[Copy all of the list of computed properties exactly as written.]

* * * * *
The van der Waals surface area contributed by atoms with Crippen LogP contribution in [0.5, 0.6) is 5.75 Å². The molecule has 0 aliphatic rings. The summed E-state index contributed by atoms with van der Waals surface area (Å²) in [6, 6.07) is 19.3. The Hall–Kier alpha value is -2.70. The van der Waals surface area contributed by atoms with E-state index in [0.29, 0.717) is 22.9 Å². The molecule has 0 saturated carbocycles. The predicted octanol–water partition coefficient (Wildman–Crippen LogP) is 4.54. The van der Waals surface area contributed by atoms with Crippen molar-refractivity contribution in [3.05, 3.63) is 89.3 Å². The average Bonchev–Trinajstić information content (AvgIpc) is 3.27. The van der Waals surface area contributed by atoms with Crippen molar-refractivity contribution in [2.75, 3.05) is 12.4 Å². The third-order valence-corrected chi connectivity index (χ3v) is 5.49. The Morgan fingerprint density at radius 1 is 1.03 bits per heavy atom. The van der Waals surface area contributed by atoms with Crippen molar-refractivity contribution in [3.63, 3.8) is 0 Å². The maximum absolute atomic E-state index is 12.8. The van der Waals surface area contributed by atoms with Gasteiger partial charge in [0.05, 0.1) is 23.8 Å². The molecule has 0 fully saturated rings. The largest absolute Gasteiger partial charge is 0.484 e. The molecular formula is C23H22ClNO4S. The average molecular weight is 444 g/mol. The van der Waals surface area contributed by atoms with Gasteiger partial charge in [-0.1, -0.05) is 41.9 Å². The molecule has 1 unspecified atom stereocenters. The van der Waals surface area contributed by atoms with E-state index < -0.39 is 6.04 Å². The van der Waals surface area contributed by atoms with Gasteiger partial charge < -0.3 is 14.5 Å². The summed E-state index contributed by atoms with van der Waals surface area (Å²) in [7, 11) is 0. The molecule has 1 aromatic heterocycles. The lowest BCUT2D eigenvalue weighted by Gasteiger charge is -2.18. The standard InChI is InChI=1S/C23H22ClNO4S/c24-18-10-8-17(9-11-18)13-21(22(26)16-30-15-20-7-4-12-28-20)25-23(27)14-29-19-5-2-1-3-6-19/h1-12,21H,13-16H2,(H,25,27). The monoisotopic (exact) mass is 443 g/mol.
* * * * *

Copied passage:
The van der Waals surface area contributed by atoms with Crippen LogP contribution in [0.5, 0.6) is 5.75 Å². The molecule has 0 aliphatic rings. The summed E-state index contributed by atoms with van der Waals surface area (Å²) in [6, 6.07) is 19.3. The Hall–Kier alpha value is -2.70. The van der Waals surface area contributed by atoms with E-state index in [0.29, 0.717) is 22.9 Å². The molecule has 0 saturated carbocycles. The predicted octanol–water partition coefficient (Wildman–Crippen LogP) is 4.54. The van der Waals surface area contributed by atoms with Crippen molar-refractivity contribution in [3.05, 3.63) is 89.3 Å². The average Bonchev–Trinajstić information content (AvgIpc) is 3.27. The van der Waals surface area contributed by atoms with Crippen molar-refractivity contribution in [2.75, 3.05) is 12.4 Å². The third-order valence-corrected chi connectivity index (χ3v) is 5.49. The Morgan fingerprint density at radius 1 is 1.03 bits per heavy atom. The van der Waals surface area contributed by atoms with Crippen molar-refractivity contribution in [3.63, 3.8) is 0 Å². The maximum absolute atomic E-state index is 12.8. The van der Waals surface area contributed by atoms with Gasteiger partial charge in [0.05, 0.1) is 23.8 Å². The molecule has 0 fully saturated rings. The largest absolute Gasteiger partial charge is 0.484 e. The molecular formula is C23H22ClNO4S. The average molecular weight is 444 g/mol. The van der Waals surface area contributed by atoms with Gasteiger partial charge in [-0.1, -0.05) is 41.9 Å². The molecule has 1 unspecified atom stereocenters. The van der Waals surface area contributed by atoms with E-state index < -0.39 is 6.04 Å². The van der Waals surface area contributed by atoms with Gasteiger partial charge < -0.3 is 14.5 Å². The summed E-state index contributed by atoms with van der Waals surface area (Å²) in [7, 11) is 0. The molecule has 1 aromatic heterocycles. The lowest BCUT2D eigenvalue weighted by Gasteiger charge is -2.18. The standard InChI is InChI=1S/C23H22ClNO4S/c24-18-10-8-17(9-11-18)13-21(22(26)16-30-15-20-7-4-12-28-20)25-23(27)14-29-19-5-2-1-3-6-19/h1-12,21H,13-16H2,(H,25,27). The monoisotopic (exact) mass is 443 g/mol.